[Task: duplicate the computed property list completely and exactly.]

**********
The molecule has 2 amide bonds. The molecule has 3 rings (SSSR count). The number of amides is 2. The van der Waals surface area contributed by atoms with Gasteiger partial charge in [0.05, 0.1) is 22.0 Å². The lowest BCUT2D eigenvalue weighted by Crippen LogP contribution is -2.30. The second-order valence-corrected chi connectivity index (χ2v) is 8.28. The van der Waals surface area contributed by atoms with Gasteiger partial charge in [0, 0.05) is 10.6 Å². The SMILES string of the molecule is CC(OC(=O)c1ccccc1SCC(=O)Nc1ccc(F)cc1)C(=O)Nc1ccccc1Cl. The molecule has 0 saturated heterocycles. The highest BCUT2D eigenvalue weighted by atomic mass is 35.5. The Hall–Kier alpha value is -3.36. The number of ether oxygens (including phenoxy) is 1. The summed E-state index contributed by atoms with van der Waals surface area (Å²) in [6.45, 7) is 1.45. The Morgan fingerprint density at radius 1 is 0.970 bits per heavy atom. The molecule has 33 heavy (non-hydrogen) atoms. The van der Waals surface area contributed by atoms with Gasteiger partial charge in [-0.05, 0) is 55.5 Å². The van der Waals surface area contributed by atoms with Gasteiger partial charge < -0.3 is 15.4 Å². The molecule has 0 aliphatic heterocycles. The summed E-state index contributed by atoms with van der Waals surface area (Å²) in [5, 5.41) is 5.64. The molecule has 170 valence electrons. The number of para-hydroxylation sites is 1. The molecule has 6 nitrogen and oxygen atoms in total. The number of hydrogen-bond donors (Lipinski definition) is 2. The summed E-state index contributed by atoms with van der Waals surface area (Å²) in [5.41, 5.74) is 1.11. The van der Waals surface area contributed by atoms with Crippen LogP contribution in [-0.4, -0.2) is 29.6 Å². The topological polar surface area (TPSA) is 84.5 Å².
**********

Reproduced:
The molecule has 2 amide bonds. The molecule has 3 rings (SSSR count). The number of amides is 2. The van der Waals surface area contributed by atoms with Gasteiger partial charge in [0.05, 0.1) is 22.0 Å². The lowest BCUT2D eigenvalue weighted by Crippen LogP contribution is -2.30. The second-order valence-corrected chi connectivity index (χ2v) is 8.28. The van der Waals surface area contributed by atoms with Gasteiger partial charge in [0, 0.05) is 10.6 Å². The SMILES string of the molecule is CC(OC(=O)c1ccccc1SCC(=O)Nc1ccc(F)cc1)C(=O)Nc1ccccc1Cl. The molecule has 0 saturated heterocycles. The highest BCUT2D eigenvalue weighted by atomic mass is 35.5. The Hall–Kier alpha value is -3.36. The number of ether oxygens (including phenoxy) is 1. The summed E-state index contributed by atoms with van der Waals surface area (Å²) in [6.45, 7) is 1.45. The Morgan fingerprint density at radius 1 is 0.970 bits per heavy atom. The molecule has 33 heavy (non-hydrogen) atoms. The van der Waals surface area contributed by atoms with Gasteiger partial charge in [-0.05, 0) is 55.5 Å². The van der Waals surface area contributed by atoms with Gasteiger partial charge < -0.3 is 15.4 Å². The molecule has 0 aliphatic heterocycles. The summed E-state index contributed by atoms with van der Waals surface area (Å²) in [5, 5.41) is 5.64. The molecule has 170 valence electrons. The number of para-hydroxylation sites is 1. The molecule has 6 nitrogen and oxygen atoms in total. The number of hydrogen-bond donors (Lipinski definition) is 2. The summed E-state index contributed by atoms with van der Waals surface area (Å²) in [5.41, 5.74) is 1.11. The van der Waals surface area contributed by atoms with Crippen LogP contribution in [-0.4, -0.2) is 29.6 Å². The topological polar surface area (TPSA) is 84.5 Å².